Thursday, June 11, 2015

Watercolor Techniques - Staining - Colors


Dark Staining
When a pigment tints the fiber of the paper it is called a staining color.These colors behave like a dye. The staining nature in a pigment is not relevant to other qualities. Opaque, sedimentary or transparent colors can be either staining or nonstaining. The degree of staining quality of a pigment is important to know only if you intend to lift out a color. 
A staining color will show a tint of its hue even after you have tried to wet-scrub and blot off the paint. This behavior remains even if the staining color is mixed with other nonstaining colors.

Dark Staining Colors include:
. All phthalo colors
. Burnt Sienna
. Scarlet Lake
. Sap Green
. Hooker's Green

Light Staining
These few pigments stain a little if they are applied with heavy pressure or with a scrubbing technique. However, their hue retains only a light tint in the paper. If they are mixed with other nonstaining or light staining colors, the resulting mix will stain according to the strength of the dominant color.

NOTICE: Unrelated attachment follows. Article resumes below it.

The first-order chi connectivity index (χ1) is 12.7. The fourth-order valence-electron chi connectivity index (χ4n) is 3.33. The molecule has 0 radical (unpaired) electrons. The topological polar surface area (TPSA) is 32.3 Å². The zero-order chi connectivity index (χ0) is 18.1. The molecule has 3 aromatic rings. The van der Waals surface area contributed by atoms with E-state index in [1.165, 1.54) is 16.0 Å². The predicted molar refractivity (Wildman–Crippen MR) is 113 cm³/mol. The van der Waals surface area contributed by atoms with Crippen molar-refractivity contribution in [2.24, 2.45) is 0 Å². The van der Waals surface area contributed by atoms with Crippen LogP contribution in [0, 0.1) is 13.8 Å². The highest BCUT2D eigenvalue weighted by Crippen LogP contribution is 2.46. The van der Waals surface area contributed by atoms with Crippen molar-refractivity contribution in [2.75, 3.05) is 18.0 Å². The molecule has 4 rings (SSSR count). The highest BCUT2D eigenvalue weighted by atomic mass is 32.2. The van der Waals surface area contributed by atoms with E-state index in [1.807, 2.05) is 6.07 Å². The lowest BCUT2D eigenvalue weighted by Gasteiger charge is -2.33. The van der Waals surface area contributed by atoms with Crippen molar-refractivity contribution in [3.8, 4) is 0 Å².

Light Staining Colors include:
. Gold Ochre
. Cobalt Blue
. Gamboge Yellow
. Cerulean Blue
. Magenta

Testing Staining Strength
To test the staining strength of a color, paint a rich brushstroke and let it dry. After loosening the pigment with a very wet brush (such as a small oil painting brush), blot it off with a tissue. A staining color will get a little lighter but will leave a strong impression of its hue in the fiber of the paper. It's important to test on the same kind of paper as you will use for your painting. The staining quality of a color may vary from one brand of paper to another.